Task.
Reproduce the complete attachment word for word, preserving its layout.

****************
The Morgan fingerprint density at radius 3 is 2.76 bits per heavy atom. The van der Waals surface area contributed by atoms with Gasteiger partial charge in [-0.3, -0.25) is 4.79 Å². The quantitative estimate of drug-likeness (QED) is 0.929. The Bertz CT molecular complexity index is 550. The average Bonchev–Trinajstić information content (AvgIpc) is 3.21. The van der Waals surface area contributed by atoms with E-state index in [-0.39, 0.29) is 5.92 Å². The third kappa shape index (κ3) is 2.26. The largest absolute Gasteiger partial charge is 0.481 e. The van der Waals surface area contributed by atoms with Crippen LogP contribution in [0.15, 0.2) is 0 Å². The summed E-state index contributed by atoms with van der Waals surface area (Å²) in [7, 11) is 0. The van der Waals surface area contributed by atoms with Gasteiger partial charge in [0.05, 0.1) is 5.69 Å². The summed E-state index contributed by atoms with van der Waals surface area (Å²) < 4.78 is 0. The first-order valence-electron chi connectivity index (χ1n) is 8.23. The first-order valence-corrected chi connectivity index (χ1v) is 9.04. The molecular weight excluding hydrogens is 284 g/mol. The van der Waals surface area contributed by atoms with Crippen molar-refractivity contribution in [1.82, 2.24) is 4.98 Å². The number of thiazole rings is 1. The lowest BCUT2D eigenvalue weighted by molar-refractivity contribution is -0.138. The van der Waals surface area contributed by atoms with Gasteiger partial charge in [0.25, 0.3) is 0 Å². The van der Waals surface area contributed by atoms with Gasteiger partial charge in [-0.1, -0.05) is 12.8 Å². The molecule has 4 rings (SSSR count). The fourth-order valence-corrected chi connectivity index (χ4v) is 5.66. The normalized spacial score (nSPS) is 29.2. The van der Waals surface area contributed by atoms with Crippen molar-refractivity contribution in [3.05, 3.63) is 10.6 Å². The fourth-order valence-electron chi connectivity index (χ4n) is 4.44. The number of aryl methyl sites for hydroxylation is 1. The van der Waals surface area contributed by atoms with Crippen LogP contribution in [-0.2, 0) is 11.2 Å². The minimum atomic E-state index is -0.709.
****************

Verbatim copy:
The Morgan fingerprint density at radius 3 is 2.76 bits per heavy atom. The van der Waals surface area contributed by atoms with Gasteiger partial charge in [-0.3, -0.25) is 4.79 Å². The quantitative estimate of drug-likeness (QED) is 0.929. The Bertz CT molecular complexity index is 550. The average Bonchev–Trinajstić information content (AvgIpc) is 3.21. The van der Waals surface area contributed by atoms with E-state index in [-0.39, 0.29) is 5.92 Å². The third kappa shape index (κ3) is 2.26. The largest absolute Gasteiger partial charge is 0.481 e. The van der Waals surface area contributed by atoms with Crippen LogP contribution in [0.15, 0.2) is 0 Å². The summed E-state index contributed by atoms with van der Waals surface area (Å²) in [7, 11) is 0. The van der Waals surface area contributed by atoms with Gasteiger partial charge in [0.05, 0.1) is 5.69 Å². The summed E-state index contributed by atoms with van der Waals surface area (Å²) < 4.78 is 0. The first-order valence-electron chi connectivity index (χ1n) is 8.23. The first-order valence-corrected chi connectivity index (χ1v) is 9.04. The molecular weight excluding hydrogens is 284 g/mol. The van der Waals surface area contributed by atoms with Crippen molar-refractivity contribution in [1.82, 2.24) is 4.98 Å². The number of thiazole rings is 1. The lowest BCUT2D eigenvalue weighted by molar-refractivity contribution is -0.138. The van der Waals surface area contributed by atoms with Gasteiger partial charge in [0.25, 0.3) is 0 Å². The van der Waals surface area contributed by atoms with Gasteiger partial charge in [-0.1, -0.05) is 12.8 Å². The molecule has 4 rings (SSSR count). The fourth-order valence-corrected chi connectivity index (χ4v) is 5.66. The normalized spacial score (nSPS) is 29.2. The van der Waals surface area contributed by atoms with Crippen molar-refractivity contribution in [3.05, 3.63) is 10.6 Å². The fourth-order valence-electron chi connectivity index (χ4n) is 4.44. The number of aryl methyl sites for hydroxylation is 1. The van der Waals surface area contributed by atoms with Crippen LogP contribution in [-0.2, 0) is 11.2 Å². The minimum atomic E-state index is -0.709.